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A&E >  Movies

‘Love, Simon’ breaks ground with a radical ordinariness

Director Greg Berlanti, left, and Nick Robinson arrive at a special screening of “Love, Simon” at Westfield Century City on Tuesday in Los Angeles. (Chris Pizzello / Associated Press)
Director Greg Berlanti, left, and Nick Robinson arrive at a special screening of “Love, Simon” at Westfield Century City on Tuesday in Los Angeles. (Chris Pizzello / Associated Press)
By Mike Cidoni Lennox Associated Press

LOS ANGELES – “Love, Simon” is in many ways an ordinary high school film, one of those glossy, endlessly watchable and entertaining romps made in the vein of all those John Hughes classics of the 1980s with a modern edge, like the love-child of “Sixteen Candles” and “Easy A.”

But “Love, Simon” has one difference: The protagonist is gay.

And that fact makes the film, in theaters Friday, a landmark release for major Hollywood studios. It wasn’t all that long ago when its director Greg Berlanti had to fight tooth and nail to get the first romantic kiss between two men on television screens on “Dawson’s Creek.” He remembers he had to threaten to quit for the idea to even be entertained. That was 2000.

It wouldn’t be until 2015 when Becky Albertalli’s book “Simon vs The Homo Sapien’s Agenda,” about a 16-year-old boy who hasn’t yet come out to his friends and family, caught the eye of Wyck Godfrey and Marty Bowen, the producers responsible for everything from “Twilight” to “The Fault in Our Stars.” Always on the hunt for a fresh angle in the teen romance genre, they and Fox 2000 executives realized Simon’s story was it.

“There is so much representation (of the LGBTQ community) in television, but, for some reason, we’ve lagged behind in the movie business and so it’s time for us to catch up,” Godfrey said.

It’s not that Hollywood studios haven’t centered high-profile stories around gay protagonists, or even coming-of-age stories with a gay lead– just last year “Moonlight” won best picture at the Oscars and this year “Call Me By Your Name” was nominated for that top award. But most of those films didn’t get “Love, Simon’s” reported $17 million budget and a wide-release out of the gates. And the slick high school comedy was one that still hadn’t yet been done.

Film critic Guy Lodge called the film “adorable,” noting that, “‘Adorable’ is not a word we often use when discussing LGBT cinema, even at its most swooningly romantic.”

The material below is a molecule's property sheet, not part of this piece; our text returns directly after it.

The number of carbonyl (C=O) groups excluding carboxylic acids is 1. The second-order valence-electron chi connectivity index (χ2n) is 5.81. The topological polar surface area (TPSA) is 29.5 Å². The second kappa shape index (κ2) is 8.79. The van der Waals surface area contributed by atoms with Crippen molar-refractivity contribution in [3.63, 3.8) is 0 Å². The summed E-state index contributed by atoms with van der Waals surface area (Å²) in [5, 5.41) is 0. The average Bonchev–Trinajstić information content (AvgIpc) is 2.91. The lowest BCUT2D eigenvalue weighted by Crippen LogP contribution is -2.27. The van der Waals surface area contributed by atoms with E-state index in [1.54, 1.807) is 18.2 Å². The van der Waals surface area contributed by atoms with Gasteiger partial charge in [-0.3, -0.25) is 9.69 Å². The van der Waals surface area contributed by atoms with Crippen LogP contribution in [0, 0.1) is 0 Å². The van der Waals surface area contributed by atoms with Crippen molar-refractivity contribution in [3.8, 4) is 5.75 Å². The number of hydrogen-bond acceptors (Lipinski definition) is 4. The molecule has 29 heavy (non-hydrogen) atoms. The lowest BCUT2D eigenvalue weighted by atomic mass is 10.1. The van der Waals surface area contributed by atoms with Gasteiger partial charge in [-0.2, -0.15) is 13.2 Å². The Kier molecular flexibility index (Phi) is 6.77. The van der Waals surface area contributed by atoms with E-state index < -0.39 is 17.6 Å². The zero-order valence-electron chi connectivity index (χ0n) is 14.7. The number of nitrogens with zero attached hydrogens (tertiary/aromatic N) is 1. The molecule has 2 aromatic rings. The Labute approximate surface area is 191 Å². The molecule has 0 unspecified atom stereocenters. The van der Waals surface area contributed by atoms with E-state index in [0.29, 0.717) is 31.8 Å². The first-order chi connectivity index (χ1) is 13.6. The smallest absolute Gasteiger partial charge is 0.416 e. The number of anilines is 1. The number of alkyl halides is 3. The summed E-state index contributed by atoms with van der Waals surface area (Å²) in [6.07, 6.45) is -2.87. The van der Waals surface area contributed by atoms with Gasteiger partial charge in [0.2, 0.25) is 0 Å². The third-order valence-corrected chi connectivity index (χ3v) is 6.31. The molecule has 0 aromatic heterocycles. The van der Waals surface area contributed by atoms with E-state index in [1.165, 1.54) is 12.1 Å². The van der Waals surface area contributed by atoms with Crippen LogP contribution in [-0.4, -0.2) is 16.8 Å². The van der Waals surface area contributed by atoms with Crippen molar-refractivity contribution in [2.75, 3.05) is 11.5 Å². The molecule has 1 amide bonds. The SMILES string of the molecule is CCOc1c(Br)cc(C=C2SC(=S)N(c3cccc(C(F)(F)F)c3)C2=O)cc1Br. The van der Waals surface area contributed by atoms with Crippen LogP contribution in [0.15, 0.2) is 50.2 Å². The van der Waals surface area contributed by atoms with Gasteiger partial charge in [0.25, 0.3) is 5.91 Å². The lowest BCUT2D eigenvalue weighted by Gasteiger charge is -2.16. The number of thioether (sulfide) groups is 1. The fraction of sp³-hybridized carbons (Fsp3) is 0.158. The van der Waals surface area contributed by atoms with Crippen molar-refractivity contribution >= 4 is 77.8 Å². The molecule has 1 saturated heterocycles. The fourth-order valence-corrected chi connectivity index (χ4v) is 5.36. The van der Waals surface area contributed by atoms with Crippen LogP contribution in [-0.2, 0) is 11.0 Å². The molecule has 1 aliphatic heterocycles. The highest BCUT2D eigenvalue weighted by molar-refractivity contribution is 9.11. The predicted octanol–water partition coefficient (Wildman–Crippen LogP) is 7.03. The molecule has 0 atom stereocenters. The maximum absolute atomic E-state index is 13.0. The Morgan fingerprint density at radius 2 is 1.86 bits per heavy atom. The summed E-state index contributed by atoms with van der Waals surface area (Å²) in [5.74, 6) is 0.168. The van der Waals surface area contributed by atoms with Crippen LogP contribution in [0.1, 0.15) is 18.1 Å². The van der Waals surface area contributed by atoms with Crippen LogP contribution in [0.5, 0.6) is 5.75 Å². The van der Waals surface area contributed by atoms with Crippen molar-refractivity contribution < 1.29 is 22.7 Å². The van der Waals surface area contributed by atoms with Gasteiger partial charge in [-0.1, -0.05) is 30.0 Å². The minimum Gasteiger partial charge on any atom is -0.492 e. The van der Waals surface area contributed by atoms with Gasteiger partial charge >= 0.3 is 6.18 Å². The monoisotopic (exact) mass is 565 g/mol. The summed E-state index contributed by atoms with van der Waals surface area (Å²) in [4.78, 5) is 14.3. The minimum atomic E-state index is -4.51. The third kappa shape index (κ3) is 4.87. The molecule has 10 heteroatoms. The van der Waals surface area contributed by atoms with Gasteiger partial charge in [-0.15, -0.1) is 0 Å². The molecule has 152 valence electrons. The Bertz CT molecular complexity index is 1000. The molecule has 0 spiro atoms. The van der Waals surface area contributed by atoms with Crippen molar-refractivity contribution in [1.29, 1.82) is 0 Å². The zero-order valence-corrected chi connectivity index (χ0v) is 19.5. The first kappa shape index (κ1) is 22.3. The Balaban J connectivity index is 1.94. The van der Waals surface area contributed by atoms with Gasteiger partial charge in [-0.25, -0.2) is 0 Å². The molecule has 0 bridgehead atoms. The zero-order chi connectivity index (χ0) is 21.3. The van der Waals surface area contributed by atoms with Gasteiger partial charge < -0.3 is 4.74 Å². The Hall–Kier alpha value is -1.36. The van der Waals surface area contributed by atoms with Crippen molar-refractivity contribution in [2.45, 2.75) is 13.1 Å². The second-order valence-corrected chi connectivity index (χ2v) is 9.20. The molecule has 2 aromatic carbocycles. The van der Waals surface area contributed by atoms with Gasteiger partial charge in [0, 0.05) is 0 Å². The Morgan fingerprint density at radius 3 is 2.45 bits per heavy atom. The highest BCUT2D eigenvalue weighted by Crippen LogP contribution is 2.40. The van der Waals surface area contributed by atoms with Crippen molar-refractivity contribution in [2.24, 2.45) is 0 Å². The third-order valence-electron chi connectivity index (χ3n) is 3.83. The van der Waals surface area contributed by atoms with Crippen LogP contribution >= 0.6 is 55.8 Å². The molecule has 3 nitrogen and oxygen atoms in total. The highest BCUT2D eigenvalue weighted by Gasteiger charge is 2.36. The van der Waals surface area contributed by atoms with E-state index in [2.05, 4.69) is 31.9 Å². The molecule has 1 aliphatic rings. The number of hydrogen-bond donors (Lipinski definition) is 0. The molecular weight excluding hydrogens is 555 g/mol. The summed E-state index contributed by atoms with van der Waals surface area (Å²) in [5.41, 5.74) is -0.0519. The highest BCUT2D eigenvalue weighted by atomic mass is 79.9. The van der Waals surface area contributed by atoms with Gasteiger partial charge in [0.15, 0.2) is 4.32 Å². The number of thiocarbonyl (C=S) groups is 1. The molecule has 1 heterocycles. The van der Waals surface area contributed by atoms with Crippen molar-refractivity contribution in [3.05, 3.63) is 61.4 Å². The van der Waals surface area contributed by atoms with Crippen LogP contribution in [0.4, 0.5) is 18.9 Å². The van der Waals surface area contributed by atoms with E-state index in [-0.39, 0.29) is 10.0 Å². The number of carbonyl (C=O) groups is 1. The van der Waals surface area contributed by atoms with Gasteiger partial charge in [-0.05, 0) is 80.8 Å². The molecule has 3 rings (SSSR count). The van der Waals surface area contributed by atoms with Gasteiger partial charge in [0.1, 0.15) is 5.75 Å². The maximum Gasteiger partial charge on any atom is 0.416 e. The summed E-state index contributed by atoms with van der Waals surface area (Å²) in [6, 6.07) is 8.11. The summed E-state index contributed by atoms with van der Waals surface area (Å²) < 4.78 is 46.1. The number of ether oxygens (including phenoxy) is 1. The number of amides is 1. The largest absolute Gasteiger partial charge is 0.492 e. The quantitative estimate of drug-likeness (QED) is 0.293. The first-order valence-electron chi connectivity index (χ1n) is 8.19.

Berlanti, who is gay, remembers telling Fox executives early on that, “There hasn’t been a teen romance like this.”

“I think they knew its importance, and they had the desire to sort of do it,” Berlanti said. “But I don’t think that they were as aware of the absence of feeling that sense of representation. And then as we all sort of started to look and see, you know, and actually check the figures that there really hadn’t been. You know, I think we all collectively became more aware of the importance of that element.”

And perhaps one of the most groundbreaking aspects is the universality of Simon’s story.

“It just shows how far we have come in Hollywood, and in general have come, to represent stories, tell stories like this, that I think many people can identify with, regardless of orientation,” said actor Nick Robinson, who plays Simon.

The Wrap’s Alonso Duralde said in his review that, “There’s a place in the culture for adolescent gay kids to enjoy the shiny, shallow coming-of-age stories that their straight peers consume on a daily basis. The first one out of the gate always plays it safe; the trick now is to keep the gate open.”

Others wonder if it’ll even make an impact with young people today. Daniel D’Addario, writing in Time, even questioned whether today’s teens “need” a film like “Love, Simon,” which, he writes, “Feels like a film responding to an entirely different culture, like one in which gay marriage was never legalized.”

Berlanti said he believes that everyone has a “coming out” in one way or another.

“Whether you’re coming out about where you live or who you love or what you want to do, and the shame that’s sometimes around that, and the fear that’s around that, and then the empowerment of recognizing that and saying it out loud and realizing that people will love you just as much and that your life will be more thriving as a result, I think, is something that everyone can experience in this film,” Berlanti said.

But “Love, Simon” is undeniably a major breakthrough for Hollywood, which is still lacking in meaningful LGBTQ representation, and possibly the culture at large. Remember last year when the “gay moments” in films like “Power Rangers” and “Beauty and the Beast” spawned dozens of think pieces?

GLAAD’s annual Studio Responsibility Index found that in 2016, only 23, or 18.4 percent, of major studio releases had any LGBTQ characters. And 10 of those characters were on screen for less than one minute.

“It’s about time that LGBTQ teen love stories get the big Hollywood release treatment, and ‘Love, Simon’ does so in an entertaining and heartfelt way that will resonate with all youth,” said GLAAD President and CEO Sarah Kate Ellis. “Having a movie like this would’ve meant the world to me growing up, so I know how much it will mean to LGBTQ youth today.”

AP Film Writer Lindsey Bahr contributed to this report.

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